System Crasher. (15.)
Directed by Nora Fingscheidt
Starring Helena Zengel, Albrecht Schuch, Gabriela Maria Schmeide, Lisa Hagmeister, Melanie Straub and Victoria Trauttmansdorff. 125 mins.
It's never really clarified exactly what condition 9-year-old Benni (Zengel) has in this German drama, but at a rough guess I'd say, all of them. She's hyperactively violent, sweary, spitty, demanding and destructive. Part or all of this behaviour is rooted in childhood trauma, the details of which aren't revealed. She can't go five minutes without demolishing whatever situation she's in or opportunity she has been given. So she spends her life being moved from one care facility to another.
Directed by Autumn De Wilde.
Starring Anya Taylor-Joy, Johnny Flynn, Mia Goth, Bill Nighy, Josh O'Connor and Miranda Hart. 125 mins.
It is my wish that there be bagpipe music played at my funeral. The sound of the highland pipes is, of course, the most godawful honk ever to masquerade as music but I won't be there to hear it and it is my most fervent desire that I leave a little misery behind when I'm gone. But my efforts in this regard will be as nothing to those of Ms Jane Austen.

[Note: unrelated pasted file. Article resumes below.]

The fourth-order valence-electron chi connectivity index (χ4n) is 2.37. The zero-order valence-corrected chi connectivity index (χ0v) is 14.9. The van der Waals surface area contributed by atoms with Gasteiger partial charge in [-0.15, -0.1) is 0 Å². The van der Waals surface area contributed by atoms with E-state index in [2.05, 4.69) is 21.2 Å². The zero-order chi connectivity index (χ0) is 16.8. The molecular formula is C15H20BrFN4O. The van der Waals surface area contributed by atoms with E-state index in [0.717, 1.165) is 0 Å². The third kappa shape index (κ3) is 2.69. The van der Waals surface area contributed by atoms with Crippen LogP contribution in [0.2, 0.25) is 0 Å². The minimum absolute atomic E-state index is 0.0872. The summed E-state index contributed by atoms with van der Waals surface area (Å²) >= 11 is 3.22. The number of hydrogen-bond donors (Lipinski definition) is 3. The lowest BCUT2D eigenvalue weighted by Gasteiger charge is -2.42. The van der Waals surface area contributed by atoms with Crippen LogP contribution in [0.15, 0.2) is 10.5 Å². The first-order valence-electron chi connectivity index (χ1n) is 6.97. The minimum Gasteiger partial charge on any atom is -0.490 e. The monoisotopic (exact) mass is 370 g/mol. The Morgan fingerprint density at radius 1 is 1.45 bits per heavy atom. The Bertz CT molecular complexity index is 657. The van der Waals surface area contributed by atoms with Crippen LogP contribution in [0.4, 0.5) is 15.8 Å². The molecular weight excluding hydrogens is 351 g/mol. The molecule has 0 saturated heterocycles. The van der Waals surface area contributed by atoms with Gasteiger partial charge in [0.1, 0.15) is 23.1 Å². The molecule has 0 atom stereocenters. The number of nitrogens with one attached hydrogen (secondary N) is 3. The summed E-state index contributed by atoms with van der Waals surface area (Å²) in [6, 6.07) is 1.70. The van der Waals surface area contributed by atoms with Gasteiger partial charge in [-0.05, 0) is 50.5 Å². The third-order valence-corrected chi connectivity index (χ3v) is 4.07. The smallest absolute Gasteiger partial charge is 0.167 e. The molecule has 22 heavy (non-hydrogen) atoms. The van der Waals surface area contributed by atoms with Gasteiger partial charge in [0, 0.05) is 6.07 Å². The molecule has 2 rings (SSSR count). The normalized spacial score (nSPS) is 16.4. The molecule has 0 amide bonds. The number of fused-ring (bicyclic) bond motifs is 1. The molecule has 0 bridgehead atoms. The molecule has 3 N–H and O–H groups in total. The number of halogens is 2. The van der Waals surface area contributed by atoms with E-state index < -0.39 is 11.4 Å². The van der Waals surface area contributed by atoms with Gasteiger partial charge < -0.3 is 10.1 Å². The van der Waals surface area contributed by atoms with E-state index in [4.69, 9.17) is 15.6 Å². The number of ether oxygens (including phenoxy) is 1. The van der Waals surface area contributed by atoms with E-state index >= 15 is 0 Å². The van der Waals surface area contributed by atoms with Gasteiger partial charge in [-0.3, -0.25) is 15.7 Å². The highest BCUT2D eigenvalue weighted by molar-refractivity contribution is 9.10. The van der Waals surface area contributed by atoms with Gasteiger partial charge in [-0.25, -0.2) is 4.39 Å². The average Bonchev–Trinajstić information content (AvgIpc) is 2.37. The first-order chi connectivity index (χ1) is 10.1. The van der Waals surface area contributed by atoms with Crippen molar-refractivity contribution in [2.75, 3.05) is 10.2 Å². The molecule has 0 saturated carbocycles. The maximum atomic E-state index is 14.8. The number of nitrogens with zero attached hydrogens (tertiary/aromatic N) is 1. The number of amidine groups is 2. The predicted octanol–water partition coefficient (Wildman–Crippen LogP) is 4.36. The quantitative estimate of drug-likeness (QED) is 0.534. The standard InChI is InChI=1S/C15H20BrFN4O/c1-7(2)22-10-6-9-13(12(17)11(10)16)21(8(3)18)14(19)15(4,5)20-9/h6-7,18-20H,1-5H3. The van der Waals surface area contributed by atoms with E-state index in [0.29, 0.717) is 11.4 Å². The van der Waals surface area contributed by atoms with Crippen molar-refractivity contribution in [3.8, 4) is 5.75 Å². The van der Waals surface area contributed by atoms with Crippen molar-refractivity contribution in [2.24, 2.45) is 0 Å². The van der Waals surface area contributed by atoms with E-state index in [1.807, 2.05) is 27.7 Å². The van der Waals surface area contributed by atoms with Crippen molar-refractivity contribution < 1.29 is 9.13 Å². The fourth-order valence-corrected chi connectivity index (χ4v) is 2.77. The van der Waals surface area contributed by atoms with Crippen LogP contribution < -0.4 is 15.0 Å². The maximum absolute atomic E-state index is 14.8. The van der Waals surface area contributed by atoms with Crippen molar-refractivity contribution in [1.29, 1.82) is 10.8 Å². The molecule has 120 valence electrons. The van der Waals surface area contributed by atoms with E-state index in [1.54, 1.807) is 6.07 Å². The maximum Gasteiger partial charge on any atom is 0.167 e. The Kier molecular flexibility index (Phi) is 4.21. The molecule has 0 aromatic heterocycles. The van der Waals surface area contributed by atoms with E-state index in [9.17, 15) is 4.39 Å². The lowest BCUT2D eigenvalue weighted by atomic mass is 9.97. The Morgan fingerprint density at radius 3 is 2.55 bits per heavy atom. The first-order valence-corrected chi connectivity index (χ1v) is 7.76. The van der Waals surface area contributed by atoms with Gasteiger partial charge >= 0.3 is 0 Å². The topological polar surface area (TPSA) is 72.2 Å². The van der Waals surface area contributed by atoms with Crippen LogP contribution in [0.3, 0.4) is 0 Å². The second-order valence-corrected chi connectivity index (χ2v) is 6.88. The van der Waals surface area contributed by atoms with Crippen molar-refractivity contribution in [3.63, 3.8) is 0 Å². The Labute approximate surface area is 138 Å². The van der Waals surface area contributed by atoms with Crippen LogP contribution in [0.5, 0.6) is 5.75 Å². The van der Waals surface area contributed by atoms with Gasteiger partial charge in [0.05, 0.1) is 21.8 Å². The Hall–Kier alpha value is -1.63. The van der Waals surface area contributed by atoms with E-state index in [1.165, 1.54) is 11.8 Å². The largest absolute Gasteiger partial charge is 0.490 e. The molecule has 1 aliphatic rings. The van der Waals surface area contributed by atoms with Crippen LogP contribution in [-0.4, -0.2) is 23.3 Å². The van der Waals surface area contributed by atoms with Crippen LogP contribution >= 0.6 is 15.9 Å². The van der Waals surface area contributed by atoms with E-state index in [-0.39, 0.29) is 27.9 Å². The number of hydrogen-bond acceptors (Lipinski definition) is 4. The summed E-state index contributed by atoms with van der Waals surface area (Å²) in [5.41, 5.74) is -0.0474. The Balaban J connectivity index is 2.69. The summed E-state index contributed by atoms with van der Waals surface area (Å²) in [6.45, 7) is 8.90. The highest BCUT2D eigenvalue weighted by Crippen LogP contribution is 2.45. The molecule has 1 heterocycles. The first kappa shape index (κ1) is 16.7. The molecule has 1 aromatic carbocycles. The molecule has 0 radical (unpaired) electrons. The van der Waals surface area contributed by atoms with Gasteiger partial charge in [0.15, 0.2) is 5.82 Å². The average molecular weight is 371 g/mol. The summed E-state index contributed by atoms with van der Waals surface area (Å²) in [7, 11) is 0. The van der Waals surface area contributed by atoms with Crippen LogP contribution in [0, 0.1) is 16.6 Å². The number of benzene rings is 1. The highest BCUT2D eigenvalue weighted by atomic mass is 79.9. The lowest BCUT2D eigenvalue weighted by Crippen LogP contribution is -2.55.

The Invisible Man. (15.)
Directed by Leigh Whannell
Starring Elisabeth Moss, Aldis Hodge, Storm Reid, Harriet Dyer and Oliver Jackson-Cohen. 124 mins.
Is an Invisible Man where the name above the title is female a Me Too Far? Or, a perfectly obvious piece of downsizing by the studio? After all, why shell out on a Johnny Depp or Armie Hammer when all the role really requires is a quantity of fresh air? If nothing else, this is a film that is true to its title. He is invisible to the point of anonymity. Most of the time you're wondering where he is. And when he does show his face, you're wondering who he is. In this version, they even bother to give him any bandages.
Portrait of a Lady on Fire. (15.)
Directed by Céline Sciamma.
Starring Noémie Merlant, Adèle Haenel, Luàna Bajrami, Valeria Golino, Christel Baras, Armande Boulanger. Subtitled. 122 mins.
An artist (Merlant) is commissioned by the mother (Golina) to go to an isolated island and paint a young lady (Haenel.) The catch is that the portrait is an enticement to purchase, to be sent to Milan to secure a match with a well-placed suitor. The subject refuses to be painted so the painter has to pose as a companion and try to complete the work from memory.